How Google Docs almost made life easier for me in college
My first experience with Google Docs was in 2016 when I “worked” for 2 weeks at the African Leadership University (ALU) in Mauritius. I was required to write in Google Docs and design presentations in Google Slides with a team. The experience of 2+ people working remotely AND simultaneously on one document or presentation was so seamless, I fell in love instantly.
Fast forward to a few months later, while I was busily attempting to graduate from school; juggling with class, exams, my thesis and boyfriend responsibilities, something glaringly interesting hit me. Something related to my final thesis. If you did your final year thesis in KNUST, I am sure you have mild PTSD from the mere thought of the stress you went through. Why were we wasting so much time moving back and forth? On the average, I would spend 2 hours trying to meet with my supervisor, and end up spending a maximum of 10 minutes actually being with him, that is if I was lucky enough to see him in the first place. It was a waste of valuable time.
Speaking of waste, why was I using up so much paper anytime I had to meet my supervisor for a review? I print, he makes comments, I make the corrections and print the updated document, he makes comments, I make the corrections, I print the updated document, and it goes on. Here’s the irony – I was an Environmental Science student working on waste management. I feel bad for anyone who worked on deforestation.
Back when the thought hit me, I had a solution in mind although I knew it was wishful thinking or at best, looking too far into the future. The solution was simple – go digital. Share your work in Google Docs or in Microsoft Word and have it reviewed by your lecturer or teaching assistant at their own convenience. Teaching assistants are mentioned here because if there is any hope of this technology being adopted in our tertiary instructions, they would be the ones likely to embrace it. Both applications allow the viewer to comment on or edit any part of the document. Saves everyone the time and significantly reduces the frequency of having to meet. This is just one of the benefits Google Docs would have afforded me if all parties concerned were on board with it.
My experience in Mauritius and a few stories I heard prior to final year justified my decision to write 95 per cent of my final year thesis in Google Docs. I heard scary stories about people losing all their work because their computers crashed or some other unforeseen event wiped everything. Heading into final year, I chose to pack my things into the cloud. First to prevent the eventuality of losing anything and secondly to save myself the hassle of carrying my cement bag of a laptop everywhere because my work was synced across all devices and on the internet. All I needed to do was to login to any internet-connected device with my Gmail account details and voilà, I could continue from where I left off in the cloud. I guess it was with no coincidence that Jesus advised to save our treasures in heaven. Even better, my project partner got to work on the document too, even in real time. Except, that never happened. 100 percent of the writing was done by me. God I hope she doesn’t read this article.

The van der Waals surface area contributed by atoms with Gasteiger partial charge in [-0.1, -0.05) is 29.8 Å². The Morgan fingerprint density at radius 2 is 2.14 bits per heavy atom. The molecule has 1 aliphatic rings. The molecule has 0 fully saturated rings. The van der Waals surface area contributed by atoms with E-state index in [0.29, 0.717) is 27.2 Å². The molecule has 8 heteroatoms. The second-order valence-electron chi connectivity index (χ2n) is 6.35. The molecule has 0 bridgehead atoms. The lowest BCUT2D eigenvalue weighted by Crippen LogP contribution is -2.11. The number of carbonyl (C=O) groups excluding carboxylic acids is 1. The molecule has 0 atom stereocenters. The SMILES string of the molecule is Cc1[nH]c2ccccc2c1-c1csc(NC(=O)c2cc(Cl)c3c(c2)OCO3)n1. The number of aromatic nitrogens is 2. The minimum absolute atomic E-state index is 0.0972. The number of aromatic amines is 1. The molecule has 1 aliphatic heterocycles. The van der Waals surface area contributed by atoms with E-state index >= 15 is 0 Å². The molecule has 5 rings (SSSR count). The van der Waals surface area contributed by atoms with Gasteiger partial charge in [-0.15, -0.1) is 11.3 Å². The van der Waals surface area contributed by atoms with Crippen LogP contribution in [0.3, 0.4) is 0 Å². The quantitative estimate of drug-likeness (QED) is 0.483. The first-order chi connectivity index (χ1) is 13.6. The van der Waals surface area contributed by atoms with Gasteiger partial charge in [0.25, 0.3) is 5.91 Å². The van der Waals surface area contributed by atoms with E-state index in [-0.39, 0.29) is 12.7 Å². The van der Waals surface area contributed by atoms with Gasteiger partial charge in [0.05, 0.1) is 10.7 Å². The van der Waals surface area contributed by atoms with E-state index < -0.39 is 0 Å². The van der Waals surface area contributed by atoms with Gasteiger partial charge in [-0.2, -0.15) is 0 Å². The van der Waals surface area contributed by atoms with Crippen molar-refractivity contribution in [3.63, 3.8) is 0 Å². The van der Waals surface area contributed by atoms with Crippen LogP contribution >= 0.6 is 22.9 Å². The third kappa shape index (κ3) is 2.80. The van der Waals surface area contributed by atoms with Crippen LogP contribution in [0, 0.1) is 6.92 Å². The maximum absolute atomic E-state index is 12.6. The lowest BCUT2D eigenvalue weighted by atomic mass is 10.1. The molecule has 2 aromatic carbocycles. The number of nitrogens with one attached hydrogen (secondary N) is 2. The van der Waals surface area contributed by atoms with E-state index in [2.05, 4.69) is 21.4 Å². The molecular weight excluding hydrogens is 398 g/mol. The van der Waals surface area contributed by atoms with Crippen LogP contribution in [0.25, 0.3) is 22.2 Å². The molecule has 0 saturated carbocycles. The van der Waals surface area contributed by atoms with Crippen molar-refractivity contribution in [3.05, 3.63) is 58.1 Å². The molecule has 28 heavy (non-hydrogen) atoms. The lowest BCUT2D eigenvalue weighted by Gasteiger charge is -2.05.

In an ideal case scenario, my final year project writing should have gone this way: first of all, damn the universe for pairing me with just 1 partner. I wish I had 3 or 4 group members to delegate the writing tasks to. I wish these guys worked on this document in real time and at their best convenience from their individual devices. I wish they sent the material periodically to the teaching assistant or the supervisor via email for reviews and comments. Reviews and comments they could read and address in real time. The third-person pronoun is being used here because we’re talking about ideal case scenarios here, and ideally I’m that guy, if you get what I mean.
Unfortunately none of that happened, but why? We are in 2018, yet we’re still wasting time, money, paper and chasing our supervisors around. Students are still losing their work. Also, why do we have many confusing fragments of one project scattered across three people’s devices? Why can’t we write on our laptops and continue on our smartphones on our way to class? Why?
In KNUST, almost everyone does an ICT-related course for a semester at least. I’d say while teaching students “Ctrl + B = Bolden text”, introduce them to Microsoft Office online, Google Docs, Slides, and all the other online alternatives as well. Teaching assistants should be trained in making tracked changes and commenting in documents. Let’s not bring the lecturers into this for now. At least the involvement of the teaching assistant helps reduce waste of time and paper appreciably.
We really should be moving with current trends, especially in a University of Science and Technology. While learning the technicalities of a course, let us harness available modern technology to help us practice our knowledge capturing, learning and sharing efficiently. These tools are free and waiting to be leveraged to make life easier and sexier. It may take years to realize this dream, but the conversation is worth having now. Time flies in a but can be caught in a web app.